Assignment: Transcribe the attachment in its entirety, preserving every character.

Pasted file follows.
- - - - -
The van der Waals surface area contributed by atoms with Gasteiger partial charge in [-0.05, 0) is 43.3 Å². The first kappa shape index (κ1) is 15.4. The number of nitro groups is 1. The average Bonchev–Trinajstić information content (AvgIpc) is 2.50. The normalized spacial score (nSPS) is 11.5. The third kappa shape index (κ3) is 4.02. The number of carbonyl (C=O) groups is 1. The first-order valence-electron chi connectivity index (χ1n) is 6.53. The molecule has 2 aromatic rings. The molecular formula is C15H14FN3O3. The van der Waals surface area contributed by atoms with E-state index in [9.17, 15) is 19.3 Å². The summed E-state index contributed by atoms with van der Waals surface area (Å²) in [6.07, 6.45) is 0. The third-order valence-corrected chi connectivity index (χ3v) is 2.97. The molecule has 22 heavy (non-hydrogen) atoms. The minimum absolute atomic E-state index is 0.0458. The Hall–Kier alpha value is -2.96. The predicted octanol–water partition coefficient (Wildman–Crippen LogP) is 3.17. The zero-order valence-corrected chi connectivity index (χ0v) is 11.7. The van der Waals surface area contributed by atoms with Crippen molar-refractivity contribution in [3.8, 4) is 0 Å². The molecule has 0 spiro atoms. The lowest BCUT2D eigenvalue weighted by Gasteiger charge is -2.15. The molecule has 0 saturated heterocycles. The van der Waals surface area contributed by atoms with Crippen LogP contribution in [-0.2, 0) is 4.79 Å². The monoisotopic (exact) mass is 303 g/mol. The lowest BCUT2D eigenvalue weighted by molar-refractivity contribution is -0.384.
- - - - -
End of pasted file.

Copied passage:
The van der Waals surface area contributed by atoms with Gasteiger partial charge in [-0.05, 0) is 43.3 Å². The first kappa shape index (κ1) is 15.4. The number of nitro groups is 1. The average Bonchev–Trinajstić information content (AvgIpc) is 2.50. The normalized spacial score (nSPS) is 11.5. The third kappa shape index (κ3) is 4.02. The number of carbonyl (C=O) groups is 1. The first-order valence-electron chi connectivity index (χ1n) is 6.53. The molecule has 2 aromatic rings. The molecular formula is C15H14FN3O3. The van der Waals surface area contributed by atoms with E-state index in [9.17, 15) is 19.3 Å². The summed E-state index contributed by atoms with van der Waals surface area (Å²) in [6.07, 6.45) is 0. The third-order valence-corrected chi connectivity index (χ3v) is 2.97. The molecule has 22 heavy (non-hydrogen) atoms. The minimum absolute atomic E-state index is 0.0458. The Hall–Kier alpha value is -2.96. The predicted octanol–water partition coefficient (Wildman–Crippen LogP) is 3.17. The zero-order valence-corrected chi connectivity index (χ0v) is 11.7. The van der Waals surface area contributed by atoms with Crippen molar-refractivity contribution in [3.8, 4) is 0 Å². The molecule has 0 spiro atoms. The lowest BCUT2D eigenvalue weighted by Gasteiger charge is -2.15. The molecule has 0 saturated heterocycles. The van der Waals surface area contributed by atoms with Crippen LogP contribution in [-0.2, 0) is 4.79 Å². The monoisotopic (exact) mass is 303 g/mol. The lowest BCUT2D eigenvalue weighted by molar-refractivity contribution is -0.384.